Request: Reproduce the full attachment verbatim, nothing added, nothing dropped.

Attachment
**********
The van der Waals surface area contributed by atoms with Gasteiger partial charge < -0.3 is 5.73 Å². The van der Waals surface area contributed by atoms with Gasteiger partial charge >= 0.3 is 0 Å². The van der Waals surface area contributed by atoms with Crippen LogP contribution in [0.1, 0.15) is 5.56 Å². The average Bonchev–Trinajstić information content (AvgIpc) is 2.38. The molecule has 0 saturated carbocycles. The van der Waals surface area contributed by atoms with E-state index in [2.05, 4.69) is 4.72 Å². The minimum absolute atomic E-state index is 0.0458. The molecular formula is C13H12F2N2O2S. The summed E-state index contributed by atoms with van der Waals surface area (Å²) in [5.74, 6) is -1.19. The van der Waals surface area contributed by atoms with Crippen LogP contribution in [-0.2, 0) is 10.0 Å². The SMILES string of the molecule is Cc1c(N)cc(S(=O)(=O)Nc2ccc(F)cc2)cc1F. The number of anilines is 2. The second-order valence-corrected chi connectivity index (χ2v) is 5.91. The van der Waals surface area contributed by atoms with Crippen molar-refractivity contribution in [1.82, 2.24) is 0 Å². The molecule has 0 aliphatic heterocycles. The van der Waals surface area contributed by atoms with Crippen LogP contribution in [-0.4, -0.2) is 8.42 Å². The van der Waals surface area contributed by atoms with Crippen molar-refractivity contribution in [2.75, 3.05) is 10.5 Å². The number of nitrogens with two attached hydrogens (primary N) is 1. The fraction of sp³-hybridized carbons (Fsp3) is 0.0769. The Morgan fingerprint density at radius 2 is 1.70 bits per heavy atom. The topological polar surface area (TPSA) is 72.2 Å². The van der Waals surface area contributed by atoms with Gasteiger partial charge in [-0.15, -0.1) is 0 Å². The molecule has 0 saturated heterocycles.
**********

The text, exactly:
The van der Waals surface area contributed by atoms with Gasteiger partial charge < -0.3 is 5.73 Å². The van der Waals surface area contributed by atoms with Gasteiger partial charge >= 0.3 is 0 Å². The van der Waals surface area contributed by atoms with Crippen LogP contribution in [0.1, 0.15) is 5.56 Å². The average Bonchev–Trinajstić information content (AvgIpc) is 2.38. The molecule has 0 saturated carbocycles. The van der Waals surface area contributed by atoms with E-state index in [2.05, 4.69) is 4.72 Å². The minimum absolute atomic E-state index is 0.0458. The molecular formula is C13H12F2N2O2S. The summed E-state index contributed by atoms with van der Waals surface area (Å²) in [5.74, 6) is -1.19. The van der Waals surface area contributed by atoms with Crippen LogP contribution in [-0.2, 0) is 10.0 Å². The SMILES string of the molecule is Cc1c(N)cc(S(=O)(=O)Nc2ccc(F)cc2)cc1F. The number of anilines is 2. The second-order valence-corrected chi connectivity index (χ2v) is 5.91. The van der Waals surface area contributed by atoms with Crippen molar-refractivity contribution in [1.82, 2.24) is 0 Å². The molecule has 0 aliphatic heterocycles. The van der Waals surface area contributed by atoms with Crippen LogP contribution in [-0.4, -0.2) is 8.42 Å². The van der Waals surface area contributed by atoms with Crippen molar-refractivity contribution in [2.75, 3.05) is 10.5 Å². The number of nitrogens with two attached hydrogens (primary N) is 1. The fraction of sp³-hybridized carbons (Fsp3) is 0.0769. The Morgan fingerprint density at radius 2 is 1.70 bits per heavy atom. The topological polar surface area (TPSA) is 72.2 Å². The van der Waals surface area contributed by atoms with Gasteiger partial charge in [-0.15, -0.1) is 0 Å². The molecule has 0 saturated heterocycles.